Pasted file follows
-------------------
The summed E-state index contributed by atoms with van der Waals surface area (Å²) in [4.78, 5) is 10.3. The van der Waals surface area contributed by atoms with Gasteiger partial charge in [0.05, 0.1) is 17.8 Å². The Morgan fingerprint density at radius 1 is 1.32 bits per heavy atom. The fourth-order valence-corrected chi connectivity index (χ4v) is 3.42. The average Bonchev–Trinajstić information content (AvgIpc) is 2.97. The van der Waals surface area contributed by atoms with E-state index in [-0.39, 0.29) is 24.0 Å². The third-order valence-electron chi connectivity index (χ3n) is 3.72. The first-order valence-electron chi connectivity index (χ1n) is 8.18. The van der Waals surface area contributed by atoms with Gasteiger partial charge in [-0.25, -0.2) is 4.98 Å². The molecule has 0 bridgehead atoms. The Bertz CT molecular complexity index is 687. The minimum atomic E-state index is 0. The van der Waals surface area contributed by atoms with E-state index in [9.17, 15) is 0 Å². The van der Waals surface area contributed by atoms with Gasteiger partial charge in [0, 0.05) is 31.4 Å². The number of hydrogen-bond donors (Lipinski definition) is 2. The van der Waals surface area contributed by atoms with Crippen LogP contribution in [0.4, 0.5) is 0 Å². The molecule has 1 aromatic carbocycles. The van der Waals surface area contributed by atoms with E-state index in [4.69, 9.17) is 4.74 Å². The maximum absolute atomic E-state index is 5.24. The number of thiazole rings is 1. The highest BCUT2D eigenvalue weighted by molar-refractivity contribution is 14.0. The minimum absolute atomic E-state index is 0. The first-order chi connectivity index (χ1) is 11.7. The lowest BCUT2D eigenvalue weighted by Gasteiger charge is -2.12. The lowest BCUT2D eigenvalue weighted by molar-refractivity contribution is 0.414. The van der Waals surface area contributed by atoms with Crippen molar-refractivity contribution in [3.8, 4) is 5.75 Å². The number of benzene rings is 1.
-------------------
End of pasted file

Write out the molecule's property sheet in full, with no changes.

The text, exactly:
The summed E-state index contributed by atoms with van der Waals surface area (Å²) in [4.78, 5) is 10.3. The van der Waals surface area contributed by atoms with Gasteiger partial charge in [0.05, 0.1) is 17.8 Å². The Morgan fingerprint density at radius 1 is 1.32 bits per heavy atom. The fourth-order valence-corrected chi connectivity index (χ4v) is 3.42. The average Bonchev–Trinajstić information content (AvgIpc) is 2.97. The van der Waals surface area contributed by atoms with E-state index in [-0.39, 0.29) is 24.0 Å². The third-order valence-electron chi connectivity index (χ3n) is 3.72. The first-order valence-electron chi connectivity index (χ1n) is 8.18. The van der Waals surface area contributed by atoms with Gasteiger partial charge in [-0.25, -0.2) is 4.98 Å². The molecule has 0 bridgehead atoms. The Bertz CT molecular complexity index is 687. The minimum atomic E-state index is 0. The van der Waals surface area contributed by atoms with E-state index in [9.17, 15) is 0 Å². The van der Waals surface area contributed by atoms with Gasteiger partial charge in [0, 0.05) is 31.4 Å². The number of hydrogen-bond donors (Lipinski definition) is 2. The van der Waals surface area contributed by atoms with Crippen LogP contribution in [0.4, 0.5) is 0 Å². The molecule has 1 aromatic carbocycles. The van der Waals surface area contributed by atoms with E-state index in [4.69, 9.17) is 4.74 Å². The maximum absolute atomic E-state index is 5.24. The number of thiazole rings is 1. The highest BCUT2D eigenvalue weighted by molar-refractivity contribution is 14.0. The minimum absolute atomic E-state index is 0. The first-order chi connectivity index (χ1) is 11.7. The lowest BCUT2D eigenvalue weighted by Gasteiger charge is -2.12. The lowest BCUT2D eigenvalue weighted by molar-refractivity contribution is 0.414. The van der Waals surface area contributed by atoms with Crippen molar-refractivity contribution in [3.8, 4) is 5.75 Å². The number of benzene rings is 1.